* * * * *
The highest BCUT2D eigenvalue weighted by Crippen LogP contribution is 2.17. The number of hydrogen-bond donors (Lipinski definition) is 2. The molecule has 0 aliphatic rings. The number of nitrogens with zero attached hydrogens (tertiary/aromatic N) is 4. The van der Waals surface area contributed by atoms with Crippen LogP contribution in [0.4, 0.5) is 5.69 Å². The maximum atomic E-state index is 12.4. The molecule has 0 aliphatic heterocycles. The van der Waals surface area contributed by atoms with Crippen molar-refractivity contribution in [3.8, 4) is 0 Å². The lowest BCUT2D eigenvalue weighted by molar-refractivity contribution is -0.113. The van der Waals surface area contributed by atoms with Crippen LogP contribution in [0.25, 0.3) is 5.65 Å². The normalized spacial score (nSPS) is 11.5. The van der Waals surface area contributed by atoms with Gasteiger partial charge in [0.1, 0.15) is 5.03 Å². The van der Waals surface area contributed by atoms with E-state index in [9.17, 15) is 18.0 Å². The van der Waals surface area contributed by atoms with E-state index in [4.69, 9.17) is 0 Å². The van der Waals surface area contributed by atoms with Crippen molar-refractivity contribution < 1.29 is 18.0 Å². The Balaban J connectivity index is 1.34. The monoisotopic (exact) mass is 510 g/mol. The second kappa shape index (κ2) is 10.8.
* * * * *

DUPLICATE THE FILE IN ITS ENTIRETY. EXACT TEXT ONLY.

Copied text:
The highest BCUT2D eigenvalue weighted by Crippen LogP contribution is 2.17. The number of hydrogen-bond donors (Lipinski definition) is 2. The molecule has 0 aliphatic rings. The number of nitrogens with zero attached hydrogens (tertiary/aromatic N) is 4. The van der Waals surface area contributed by atoms with Crippen LogP contribution in [0.4, 0.5) is 5.69 Å². The maximum atomic E-state index is 12.4. The molecule has 0 aliphatic heterocycles. The van der Waals surface area contributed by atoms with Crippen molar-refractivity contribution in [3.8, 4) is 0 Å². The lowest BCUT2D eigenvalue weighted by molar-refractivity contribution is -0.113. The van der Waals surface area contributed by atoms with Crippen LogP contribution in [0.25, 0.3) is 5.65 Å². The normalized spacial score (nSPS) is 11.5. The van der Waals surface area contributed by atoms with Gasteiger partial charge in [0.1, 0.15) is 5.03 Å². The van der Waals surface area contributed by atoms with E-state index in [9.17, 15) is 18.0 Å². The van der Waals surface area contributed by atoms with E-state index in [4.69, 9.17) is 0 Å². The van der Waals surface area contributed by atoms with Crippen molar-refractivity contribution < 1.29 is 18.0 Å². The Balaban J connectivity index is 1.34. The monoisotopic (exact) mass is 510 g/mol. The second kappa shape index (κ2) is 10.8.